Korean Air fare switcheroo irks fliers

— -- Consumers who bought airline tickets at discount prices in September are up in arms over Korean Air's decision more than two months later to cancel their reservations unless they pay more.

Ticket holders say the airline's decision has ruined or put a damper on honeymoons and vacations, including some scheduled for the holidays.

"It leaves a bad taste in my mouth," says Raj Basi, a Pittsburgh lawyer who was looking forward to visiting a friend in Palau in March.

More than 300 people bought low-priced Korean Air tickets from online travel agents on Labor Day weekend for flights from various cities to the South Pacific island nation of Palau. In November, they learned that Korean Air had mistakenly offered them cheap fares reserved for travel agents.

Korean Air informed the Department of Transportation Sept. 22 about its mistake, and they negotiated compensation for the ticket holders.

Ticket holders were offered a full refund or an opportunity to buy a more expensive ticket at a price equal to the lowest fare on the route or a similar route; reimbursement for expenses such as cancellation fees for a hotel or tour package; and a $200 voucher for a future Korean Air flight.

Ticket holders — who booked flights departing in mid-November through March 2012 — say the compensation isn't sufficient, and they're angry at Korean Air, the Department of Transportation, Expedia and other online agencies that sold them the tickets.

Replacement tickets cost up to four times more than they originally paid, they say. But they're more angered that it took Korean Air more than two months to notify them — after travel plans were set in stone and some ticket holders were about to depart on their trips.

Korean Air felt it was "doing the right thing" by working with government officials, and its intention "was always to be fair," says airline spokeswoman Penny Pfaelzer.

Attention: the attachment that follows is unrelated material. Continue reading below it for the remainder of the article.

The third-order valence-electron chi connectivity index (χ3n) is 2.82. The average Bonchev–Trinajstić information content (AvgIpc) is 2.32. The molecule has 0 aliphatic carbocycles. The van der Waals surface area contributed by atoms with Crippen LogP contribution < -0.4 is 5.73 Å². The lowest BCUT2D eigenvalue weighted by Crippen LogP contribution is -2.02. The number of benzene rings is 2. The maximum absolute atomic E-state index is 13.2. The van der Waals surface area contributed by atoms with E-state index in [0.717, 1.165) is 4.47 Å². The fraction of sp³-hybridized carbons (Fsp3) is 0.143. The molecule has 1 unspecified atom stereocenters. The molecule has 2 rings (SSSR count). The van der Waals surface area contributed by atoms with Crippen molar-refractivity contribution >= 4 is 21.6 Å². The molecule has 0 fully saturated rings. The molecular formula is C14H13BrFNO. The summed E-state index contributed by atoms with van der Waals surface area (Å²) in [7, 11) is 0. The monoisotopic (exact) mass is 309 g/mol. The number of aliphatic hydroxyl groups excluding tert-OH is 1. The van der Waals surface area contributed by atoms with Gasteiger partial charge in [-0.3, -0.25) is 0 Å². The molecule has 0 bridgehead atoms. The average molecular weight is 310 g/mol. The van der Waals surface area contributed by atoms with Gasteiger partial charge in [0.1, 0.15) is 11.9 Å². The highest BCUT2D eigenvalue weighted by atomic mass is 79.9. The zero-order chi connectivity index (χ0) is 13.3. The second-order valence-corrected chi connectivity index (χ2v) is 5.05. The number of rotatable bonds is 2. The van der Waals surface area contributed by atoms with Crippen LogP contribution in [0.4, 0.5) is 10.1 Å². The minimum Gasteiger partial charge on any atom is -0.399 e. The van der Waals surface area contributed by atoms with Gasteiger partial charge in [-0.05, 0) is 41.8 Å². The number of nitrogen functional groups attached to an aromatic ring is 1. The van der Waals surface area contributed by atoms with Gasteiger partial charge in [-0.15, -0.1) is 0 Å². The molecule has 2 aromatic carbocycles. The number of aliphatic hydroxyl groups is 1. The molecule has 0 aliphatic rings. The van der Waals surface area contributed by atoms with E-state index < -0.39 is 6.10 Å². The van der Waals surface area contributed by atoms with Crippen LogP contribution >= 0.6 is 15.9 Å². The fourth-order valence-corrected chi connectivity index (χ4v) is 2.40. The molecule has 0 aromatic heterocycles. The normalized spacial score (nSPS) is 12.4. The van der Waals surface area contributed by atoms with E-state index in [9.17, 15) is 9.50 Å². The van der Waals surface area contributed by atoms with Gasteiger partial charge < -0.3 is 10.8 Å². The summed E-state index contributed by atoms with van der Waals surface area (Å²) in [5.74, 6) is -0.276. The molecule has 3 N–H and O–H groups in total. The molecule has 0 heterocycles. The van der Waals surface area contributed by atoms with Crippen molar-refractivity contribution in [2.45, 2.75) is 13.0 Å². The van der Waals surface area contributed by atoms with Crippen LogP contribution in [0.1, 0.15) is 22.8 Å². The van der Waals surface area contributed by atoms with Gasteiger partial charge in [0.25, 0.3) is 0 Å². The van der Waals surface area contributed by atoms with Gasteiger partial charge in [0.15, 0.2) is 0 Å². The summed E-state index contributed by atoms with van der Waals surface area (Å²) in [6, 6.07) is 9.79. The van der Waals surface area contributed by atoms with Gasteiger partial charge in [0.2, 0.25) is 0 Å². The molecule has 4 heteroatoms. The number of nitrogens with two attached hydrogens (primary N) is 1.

Such a dispute might not occur after Jan. 24 when a Department of Transportation rule prohibiting post-purchase price increases takes effect.

"If a situation similar to this takes place after that date, and consumers aren't told about and do not consent to the increase in advance, the carrier would have to honor the original fare," says department spokesman Bill Mosley.

Basi bought two tickets Sept. 5 on Expedia for $1,120.60; now, he says, Korean Air is asking $4,120.20 for the tickets.

Frank Shamenek, a Brooklyn Law School graduate, says Korean Air's decision "borders on extortion," and he and his fiancée, Melissa Resnick, are undecided about whether to pay more for their flights, scheduled to depart Dec. 14 and return Jan. 12. They each paid $785 to Expedia for a round-trip ticket and, he says, would have to pay Korean Air a total of $476.22 more.

The Palau trip was planned as a honeymoon for Daniel Rabolt of Manorville, N.Y., and his fiancée, Laila Palameta, two air traffic controllers who needed approval for time off months in advance. They paid $677.10 each to Expedia; Korean Air is now requesting $1,223.11 each, Rabolt says.

The couple are looking at other honeymoon options, but "it's increasingly difficult with just over a month left before the wedding," Rabolt says. "We haven't decided whether or not to pay the extortion fee yet."

Expedia's Sarah Keeling says the company supports customers when things go wrong and works with its partners "to make things right" by completing travel arrangements or obtaining an appropriate refund.

Pfaelzer says the offers of compensation "might not be acceptable to everyone," but "it is Korean Air's hope that they will be acceptable to most."